The problem was (in retrospect) no one really new what they were doing but were more than happy to be paid to try and dream up solutions. I was culpable because, mainly to minimise purchaser disruption, we wanted to limit intrusive investigations. That forced a piecemeal approach – fix it in the easiest way possible. Typically there was no easy fix.
Later there were consultants who appeared on the scene who specialised in weather-tightness armed with their moisture meters so we used them. They were also still learning and took a very conservative (everything is a problem) approach. As a representative for a company who could end up footing the bill you didn’t always want to hear the answer.
Over time and hundreds of thousands of dollars later we learned that in the first instance the practical approach was best.
My stakeholder engagement went something like this:
“Hello Mrs Smith, yes that annoying leak into the bottom bedroom doesn’t want to go away does it?
Hmm, well we have had all the experts in – thanks to your 7 year old daughter for letting us look at the wall in her room by the way – and checked the property as much as possible.
Well, arrrrgh, hmmm we think the best thing to do now is to knock holes in that wall and the adjoining wall in your master bedroom, lounge and daughters room and find where the water is coming in.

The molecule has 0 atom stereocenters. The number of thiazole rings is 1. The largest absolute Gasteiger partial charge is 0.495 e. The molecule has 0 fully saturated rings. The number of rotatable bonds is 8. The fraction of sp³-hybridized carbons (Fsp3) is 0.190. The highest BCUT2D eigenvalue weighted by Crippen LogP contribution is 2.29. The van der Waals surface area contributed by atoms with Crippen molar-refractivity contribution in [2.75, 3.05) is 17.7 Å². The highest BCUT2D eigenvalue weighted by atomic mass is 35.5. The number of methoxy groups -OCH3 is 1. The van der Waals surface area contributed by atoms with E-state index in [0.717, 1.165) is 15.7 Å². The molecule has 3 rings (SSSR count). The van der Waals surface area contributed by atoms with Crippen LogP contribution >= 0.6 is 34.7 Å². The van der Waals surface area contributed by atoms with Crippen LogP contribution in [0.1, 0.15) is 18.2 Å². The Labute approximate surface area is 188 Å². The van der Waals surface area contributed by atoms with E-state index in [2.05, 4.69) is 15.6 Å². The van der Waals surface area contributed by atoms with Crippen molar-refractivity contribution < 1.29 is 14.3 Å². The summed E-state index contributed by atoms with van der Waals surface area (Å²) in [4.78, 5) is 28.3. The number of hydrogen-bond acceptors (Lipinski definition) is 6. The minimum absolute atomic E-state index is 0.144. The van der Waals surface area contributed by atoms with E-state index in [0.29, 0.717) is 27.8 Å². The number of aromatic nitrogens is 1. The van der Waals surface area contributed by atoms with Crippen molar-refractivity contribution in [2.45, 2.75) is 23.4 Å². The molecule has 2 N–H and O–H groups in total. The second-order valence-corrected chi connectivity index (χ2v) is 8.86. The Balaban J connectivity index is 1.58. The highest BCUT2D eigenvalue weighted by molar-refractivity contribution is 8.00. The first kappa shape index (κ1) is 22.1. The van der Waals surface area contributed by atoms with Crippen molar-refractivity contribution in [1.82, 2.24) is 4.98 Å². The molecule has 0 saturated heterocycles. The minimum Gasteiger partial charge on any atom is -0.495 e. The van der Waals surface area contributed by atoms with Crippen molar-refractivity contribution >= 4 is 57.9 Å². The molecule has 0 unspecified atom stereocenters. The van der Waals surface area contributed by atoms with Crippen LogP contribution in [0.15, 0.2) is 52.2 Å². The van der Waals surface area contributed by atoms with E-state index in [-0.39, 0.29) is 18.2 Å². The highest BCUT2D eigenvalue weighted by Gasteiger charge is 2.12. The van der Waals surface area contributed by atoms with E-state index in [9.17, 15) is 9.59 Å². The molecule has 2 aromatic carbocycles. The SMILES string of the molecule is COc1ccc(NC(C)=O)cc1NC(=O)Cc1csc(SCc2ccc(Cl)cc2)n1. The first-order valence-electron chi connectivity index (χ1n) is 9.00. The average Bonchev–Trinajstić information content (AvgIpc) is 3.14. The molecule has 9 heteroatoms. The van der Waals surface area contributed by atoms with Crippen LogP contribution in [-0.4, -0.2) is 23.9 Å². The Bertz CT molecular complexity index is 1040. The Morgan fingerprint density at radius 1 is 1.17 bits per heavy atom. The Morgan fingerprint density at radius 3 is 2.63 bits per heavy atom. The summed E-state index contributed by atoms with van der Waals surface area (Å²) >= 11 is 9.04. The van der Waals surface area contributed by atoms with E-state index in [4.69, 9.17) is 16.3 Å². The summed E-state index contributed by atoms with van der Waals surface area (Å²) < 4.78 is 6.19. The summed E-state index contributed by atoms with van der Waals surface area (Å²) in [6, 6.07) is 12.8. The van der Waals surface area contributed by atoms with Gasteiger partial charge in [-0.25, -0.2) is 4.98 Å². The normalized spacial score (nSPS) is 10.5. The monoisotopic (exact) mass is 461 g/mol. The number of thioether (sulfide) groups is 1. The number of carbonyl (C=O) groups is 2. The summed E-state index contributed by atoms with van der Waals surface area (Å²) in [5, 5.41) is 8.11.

I am going to hold a hose on the roof and these guys, with work boots removed are going to try and not knock anything over in your house and tell me when and if they see water.”
That approach whilst a frightening inconvenience for the home owner actually fixed that leak. What we found is that the intersection between the parapet wall, the roof metal, the internal gutter and the bitumen seal was faulty. You couldn’t tell from looking at it, but once isolated with water, that’s where it was coming in. Once inside, water traveled down timber, across ceilings, down more timber, and eventually out into the inside of the young girls bedroom once it hit the concrete floor on the lower level.
So we fixed each one of those intersections on all 5 or so townhouses and while we were at it replaced all parapet capping to cover the entire parapet to the metal roof line. Like this one, often a leak does not have a single cause. Typically there are many faults that in their sum create a weather-tightness problem.
Then we lawyer-ed up and the costs and blame game went stratospheric.
Nowadays there is a whole industry of building surveyors who specialise in weather-tightness. I don’t know if they make the solutions any easier, cheaper or less intrusive to home owners – it just seems everything gets completely re-clad or rebuilt now.